How a workplace skin check uncovered a hidden threat
A 15 minute skin check at work for Bupa team member, Louise McKechnie, uncovered a spot on her back that contained pre melanoma cells. She’s now starting conversations, urging us all to get checked.
I work at Bupa and one day while in the office, I was told free preventative skin checks were on offer. I thought I'd seize the opportunity and go and have one done. When I did, the nurse identified a small sort of spot on my back and recommended that I go to a dermatologist and have it checked out. At that appointment the dermatologist also expressed concerns about it and recommended I have it removed.
I am so glad I did, because the pathology later confirmed that the spot actually had pre-melanoma cells. These abnormal cells are often referred to as "precancerous" or "dysplastic" melanocytes. Detecting and treating these early-stage changes is crucial in preventing the progression to full-blown melanoma.
The spot in question wasn’t anything to cause alarm to me. It wasn’t raised, red or itchy. I would have put it down to just any other freckle, but it was actually slightly larger with some uneven edges. It goes to show that it takes an expert eye to assess your skin properly.
I sadly lost one of my cousins to melanoma, at a young age, but this spot still came as a surprise to me. It was on my back, so I didn’t really know it was there and never would have found it myself. It came as a surprise and I admit that I was quite blasé about it, like “it'll be fine”, but the results were eye opening.
I was quite blasé about it, like “it'll be fine”, but the results were eye opening.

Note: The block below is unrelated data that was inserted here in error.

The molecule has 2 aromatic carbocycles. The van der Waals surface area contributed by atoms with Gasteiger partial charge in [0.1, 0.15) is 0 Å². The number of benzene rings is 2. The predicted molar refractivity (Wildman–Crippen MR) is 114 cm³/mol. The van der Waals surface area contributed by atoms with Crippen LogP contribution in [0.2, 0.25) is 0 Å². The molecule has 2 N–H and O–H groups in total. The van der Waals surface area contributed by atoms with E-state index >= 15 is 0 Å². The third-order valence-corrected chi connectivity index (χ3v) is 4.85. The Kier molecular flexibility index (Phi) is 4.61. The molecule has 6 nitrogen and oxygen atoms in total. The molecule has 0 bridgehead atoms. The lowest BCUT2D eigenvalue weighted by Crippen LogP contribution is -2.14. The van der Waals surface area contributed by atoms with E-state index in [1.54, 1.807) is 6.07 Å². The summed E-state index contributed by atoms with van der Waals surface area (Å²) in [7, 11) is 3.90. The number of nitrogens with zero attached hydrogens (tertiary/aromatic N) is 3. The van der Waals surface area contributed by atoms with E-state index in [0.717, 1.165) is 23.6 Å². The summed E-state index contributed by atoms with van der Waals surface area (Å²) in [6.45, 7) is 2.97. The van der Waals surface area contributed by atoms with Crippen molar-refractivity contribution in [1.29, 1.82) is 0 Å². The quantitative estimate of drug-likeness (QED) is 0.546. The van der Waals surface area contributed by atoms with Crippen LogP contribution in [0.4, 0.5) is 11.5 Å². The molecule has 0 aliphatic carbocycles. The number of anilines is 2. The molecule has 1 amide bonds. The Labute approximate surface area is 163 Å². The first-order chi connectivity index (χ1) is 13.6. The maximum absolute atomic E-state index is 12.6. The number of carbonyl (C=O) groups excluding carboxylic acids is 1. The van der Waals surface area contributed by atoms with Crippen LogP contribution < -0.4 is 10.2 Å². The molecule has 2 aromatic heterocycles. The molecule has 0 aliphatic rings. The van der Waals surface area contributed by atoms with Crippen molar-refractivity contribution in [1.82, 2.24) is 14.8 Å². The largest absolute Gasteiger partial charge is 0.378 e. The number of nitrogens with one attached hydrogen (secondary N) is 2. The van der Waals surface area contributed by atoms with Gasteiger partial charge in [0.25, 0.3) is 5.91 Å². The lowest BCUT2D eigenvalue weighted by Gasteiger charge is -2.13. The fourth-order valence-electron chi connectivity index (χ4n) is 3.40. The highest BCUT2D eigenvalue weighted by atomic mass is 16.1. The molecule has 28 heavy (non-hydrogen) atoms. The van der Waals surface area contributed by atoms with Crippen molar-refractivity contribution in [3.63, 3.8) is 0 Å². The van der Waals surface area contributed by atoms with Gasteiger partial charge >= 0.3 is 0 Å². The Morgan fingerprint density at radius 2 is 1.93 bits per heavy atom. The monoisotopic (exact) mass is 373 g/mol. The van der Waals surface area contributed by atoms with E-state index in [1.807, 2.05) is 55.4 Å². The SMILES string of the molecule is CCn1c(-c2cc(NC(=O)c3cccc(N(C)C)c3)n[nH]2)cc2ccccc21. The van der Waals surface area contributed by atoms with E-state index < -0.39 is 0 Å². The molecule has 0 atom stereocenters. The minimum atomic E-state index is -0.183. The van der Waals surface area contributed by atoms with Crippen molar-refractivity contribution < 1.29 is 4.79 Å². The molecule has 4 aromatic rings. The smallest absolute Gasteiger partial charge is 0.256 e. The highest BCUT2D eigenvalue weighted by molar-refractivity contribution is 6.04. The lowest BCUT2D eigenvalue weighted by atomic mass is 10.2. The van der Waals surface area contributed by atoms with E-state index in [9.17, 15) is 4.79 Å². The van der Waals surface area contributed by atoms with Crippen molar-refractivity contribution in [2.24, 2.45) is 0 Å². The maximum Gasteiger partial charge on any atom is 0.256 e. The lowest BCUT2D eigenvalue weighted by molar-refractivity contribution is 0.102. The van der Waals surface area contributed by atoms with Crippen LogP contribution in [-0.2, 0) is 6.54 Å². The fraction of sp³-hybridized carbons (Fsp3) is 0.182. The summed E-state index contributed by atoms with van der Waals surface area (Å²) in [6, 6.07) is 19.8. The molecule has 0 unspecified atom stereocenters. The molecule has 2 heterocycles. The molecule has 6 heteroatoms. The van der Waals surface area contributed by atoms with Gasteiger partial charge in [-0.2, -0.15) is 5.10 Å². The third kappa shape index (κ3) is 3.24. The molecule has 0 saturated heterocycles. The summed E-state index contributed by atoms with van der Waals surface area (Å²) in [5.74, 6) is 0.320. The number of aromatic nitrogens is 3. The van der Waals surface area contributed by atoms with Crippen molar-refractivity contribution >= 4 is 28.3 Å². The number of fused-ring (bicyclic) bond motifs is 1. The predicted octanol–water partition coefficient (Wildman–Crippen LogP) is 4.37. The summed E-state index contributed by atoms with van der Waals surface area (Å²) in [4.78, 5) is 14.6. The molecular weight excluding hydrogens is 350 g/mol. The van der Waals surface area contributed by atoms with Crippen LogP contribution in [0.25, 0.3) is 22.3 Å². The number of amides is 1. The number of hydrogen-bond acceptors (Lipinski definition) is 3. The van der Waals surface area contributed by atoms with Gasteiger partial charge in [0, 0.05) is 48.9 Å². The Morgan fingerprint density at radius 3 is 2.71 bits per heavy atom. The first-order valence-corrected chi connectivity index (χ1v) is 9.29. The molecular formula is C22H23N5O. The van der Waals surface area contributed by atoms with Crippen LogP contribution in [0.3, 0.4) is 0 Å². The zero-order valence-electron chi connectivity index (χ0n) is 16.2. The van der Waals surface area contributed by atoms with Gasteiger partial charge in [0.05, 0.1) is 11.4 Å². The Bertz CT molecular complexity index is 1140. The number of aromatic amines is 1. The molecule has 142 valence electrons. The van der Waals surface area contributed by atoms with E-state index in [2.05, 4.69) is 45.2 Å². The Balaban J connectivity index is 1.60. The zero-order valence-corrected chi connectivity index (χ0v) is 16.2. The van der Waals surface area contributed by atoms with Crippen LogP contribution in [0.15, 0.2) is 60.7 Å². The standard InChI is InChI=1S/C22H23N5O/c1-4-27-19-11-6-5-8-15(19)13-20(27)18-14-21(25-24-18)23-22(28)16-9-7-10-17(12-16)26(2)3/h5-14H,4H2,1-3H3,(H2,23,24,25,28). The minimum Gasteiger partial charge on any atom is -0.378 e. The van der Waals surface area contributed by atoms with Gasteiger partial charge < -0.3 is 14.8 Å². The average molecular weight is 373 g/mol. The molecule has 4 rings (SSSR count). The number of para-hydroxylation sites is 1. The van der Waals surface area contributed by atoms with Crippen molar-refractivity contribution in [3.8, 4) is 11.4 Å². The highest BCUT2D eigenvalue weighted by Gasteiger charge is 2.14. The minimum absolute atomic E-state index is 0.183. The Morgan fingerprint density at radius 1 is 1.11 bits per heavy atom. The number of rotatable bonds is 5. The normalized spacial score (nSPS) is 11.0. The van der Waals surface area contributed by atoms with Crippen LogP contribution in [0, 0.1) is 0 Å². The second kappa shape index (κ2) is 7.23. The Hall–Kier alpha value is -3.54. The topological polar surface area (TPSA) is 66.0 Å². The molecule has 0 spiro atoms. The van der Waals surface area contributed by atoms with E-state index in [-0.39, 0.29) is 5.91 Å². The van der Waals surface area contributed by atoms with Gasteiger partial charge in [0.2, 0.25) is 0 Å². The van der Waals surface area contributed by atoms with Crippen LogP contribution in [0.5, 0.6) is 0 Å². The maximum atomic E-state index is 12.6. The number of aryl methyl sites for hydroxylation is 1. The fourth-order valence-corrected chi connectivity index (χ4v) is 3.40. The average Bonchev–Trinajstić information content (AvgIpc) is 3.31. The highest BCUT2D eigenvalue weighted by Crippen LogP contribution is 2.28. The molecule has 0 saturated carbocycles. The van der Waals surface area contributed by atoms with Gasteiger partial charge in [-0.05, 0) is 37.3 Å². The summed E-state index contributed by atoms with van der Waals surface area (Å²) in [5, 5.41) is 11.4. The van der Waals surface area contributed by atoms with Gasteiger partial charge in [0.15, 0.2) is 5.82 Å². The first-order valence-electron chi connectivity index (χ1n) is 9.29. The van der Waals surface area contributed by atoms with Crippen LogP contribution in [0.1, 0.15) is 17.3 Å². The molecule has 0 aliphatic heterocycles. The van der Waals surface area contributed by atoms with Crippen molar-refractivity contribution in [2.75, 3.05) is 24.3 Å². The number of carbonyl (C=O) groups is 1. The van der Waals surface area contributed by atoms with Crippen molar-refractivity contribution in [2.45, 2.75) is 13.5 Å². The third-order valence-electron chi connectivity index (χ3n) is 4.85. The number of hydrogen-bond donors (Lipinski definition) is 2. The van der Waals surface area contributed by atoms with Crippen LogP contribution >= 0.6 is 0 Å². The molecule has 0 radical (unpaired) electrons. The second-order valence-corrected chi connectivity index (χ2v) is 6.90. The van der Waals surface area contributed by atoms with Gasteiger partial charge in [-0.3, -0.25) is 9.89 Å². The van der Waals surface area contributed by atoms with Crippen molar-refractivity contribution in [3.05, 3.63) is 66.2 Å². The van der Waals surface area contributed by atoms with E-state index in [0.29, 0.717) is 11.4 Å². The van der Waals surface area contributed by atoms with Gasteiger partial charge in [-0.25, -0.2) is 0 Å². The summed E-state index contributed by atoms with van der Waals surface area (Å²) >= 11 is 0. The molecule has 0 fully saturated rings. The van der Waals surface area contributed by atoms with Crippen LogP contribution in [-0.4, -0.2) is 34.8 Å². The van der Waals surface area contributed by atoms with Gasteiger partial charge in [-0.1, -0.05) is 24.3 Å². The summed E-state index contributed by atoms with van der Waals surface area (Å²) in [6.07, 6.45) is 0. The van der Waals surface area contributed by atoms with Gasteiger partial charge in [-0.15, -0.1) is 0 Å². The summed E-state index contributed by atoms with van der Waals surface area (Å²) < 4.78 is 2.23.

I have a nursing background, so I've always been conscious of preventative health and strongly believe that prevention is so much better than cure. So, when the dermatologist suggested that we initially take a scraping and then excise the area, I was very open to that. In fact, I believe that early action potentially saved my life.
Anybody who's thinking about getting a skin check or perhaps you haven't even thought about it, like the Nike ad, I would say: just do it. As a busy mother of two boys, finding time to squeeze in a skin check admittedly would have been low down on my ‘to-do’ list. But gosh, it took 15 minutes, and it was potentially lifesaving.
it took 15 minutes and it was potentially lifesaving.
I have a pretty decent scar to show for it, but it's a battle wound that I'm very happy to have. If it helps start a conversation and encourages someone else to get checked, then that’s a win. I think it shows that skin cancer is far more prevalent than I think people realise and how vital regular skin checks are.